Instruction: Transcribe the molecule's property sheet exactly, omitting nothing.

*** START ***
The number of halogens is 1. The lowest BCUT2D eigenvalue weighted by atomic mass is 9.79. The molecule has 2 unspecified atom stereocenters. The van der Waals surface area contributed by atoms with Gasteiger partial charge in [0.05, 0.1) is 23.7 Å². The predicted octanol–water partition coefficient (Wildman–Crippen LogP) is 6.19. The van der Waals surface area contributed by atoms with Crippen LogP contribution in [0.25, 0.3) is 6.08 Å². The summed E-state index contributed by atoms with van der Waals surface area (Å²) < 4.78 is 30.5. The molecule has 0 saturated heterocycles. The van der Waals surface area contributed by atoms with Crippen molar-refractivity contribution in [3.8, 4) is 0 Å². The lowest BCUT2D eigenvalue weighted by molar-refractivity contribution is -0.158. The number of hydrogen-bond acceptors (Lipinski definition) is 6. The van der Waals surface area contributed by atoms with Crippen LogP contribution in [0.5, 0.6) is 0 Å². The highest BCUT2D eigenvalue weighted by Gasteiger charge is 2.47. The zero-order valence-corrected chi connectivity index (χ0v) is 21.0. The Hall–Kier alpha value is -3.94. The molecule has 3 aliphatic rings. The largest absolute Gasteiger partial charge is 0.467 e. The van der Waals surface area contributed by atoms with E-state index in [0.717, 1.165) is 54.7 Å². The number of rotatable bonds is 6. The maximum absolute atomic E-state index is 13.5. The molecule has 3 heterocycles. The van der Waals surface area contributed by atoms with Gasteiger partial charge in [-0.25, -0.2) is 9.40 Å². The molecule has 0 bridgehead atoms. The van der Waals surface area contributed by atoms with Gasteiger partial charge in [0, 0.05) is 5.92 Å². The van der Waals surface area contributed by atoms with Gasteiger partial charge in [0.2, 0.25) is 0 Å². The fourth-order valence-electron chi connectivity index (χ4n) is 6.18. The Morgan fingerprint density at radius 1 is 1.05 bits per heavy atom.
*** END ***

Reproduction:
The number of halogens is 1. The lowest BCUT2D eigenvalue weighted by atomic mass is 9.79. The molecule has 2 unspecified atom stereocenters. The van der Waals surface area contributed by atoms with Gasteiger partial charge in [0.05, 0.1) is 23.7 Å². The predicted octanol–water partition coefficient (Wildman–Crippen LogP) is 6.19. The van der Waals surface area contributed by atoms with Crippen LogP contribution in [0.25, 0.3) is 6.08 Å². The summed E-state index contributed by atoms with van der Waals surface area (Å²) < 4.78 is 30.5. The molecule has 0 saturated heterocycles. The van der Waals surface area contributed by atoms with Crippen molar-refractivity contribution in [3.8, 4) is 0 Å². The lowest BCUT2D eigenvalue weighted by molar-refractivity contribution is -0.158. The number of hydrogen-bond acceptors (Lipinski definition) is 6. The van der Waals surface area contributed by atoms with Crippen LogP contribution in [0.5, 0.6) is 0 Å². The highest BCUT2D eigenvalue weighted by Gasteiger charge is 2.47. The zero-order valence-corrected chi connectivity index (χ0v) is 21.0. The Hall–Kier alpha value is -3.94. The molecule has 3 aliphatic rings. The largest absolute Gasteiger partial charge is 0.467 e. The van der Waals surface area contributed by atoms with E-state index in [0.717, 1.165) is 54.7 Å². The number of rotatable bonds is 6. The maximum absolute atomic E-state index is 13.5. The molecule has 3 heterocycles. The van der Waals surface area contributed by atoms with Gasteiger partial charge in [-0.25, -0.2) is 9.40 Å². The molecule has 0 bridgehead atoms. The van der Waals surface area contributed by atoms with Gasteiger partial charge in [0, 0.05) is 5.92 Å². The van der Waals surface area contributed by atoms with Gasteiger partial charge in [0.2, 0.25) is 0 Å². The fourth-order valence-electron chi connectivity index (χ4n) is 6.18. The Morgan fingerprint density at radius 1 is 1.05 bits per heavy atom.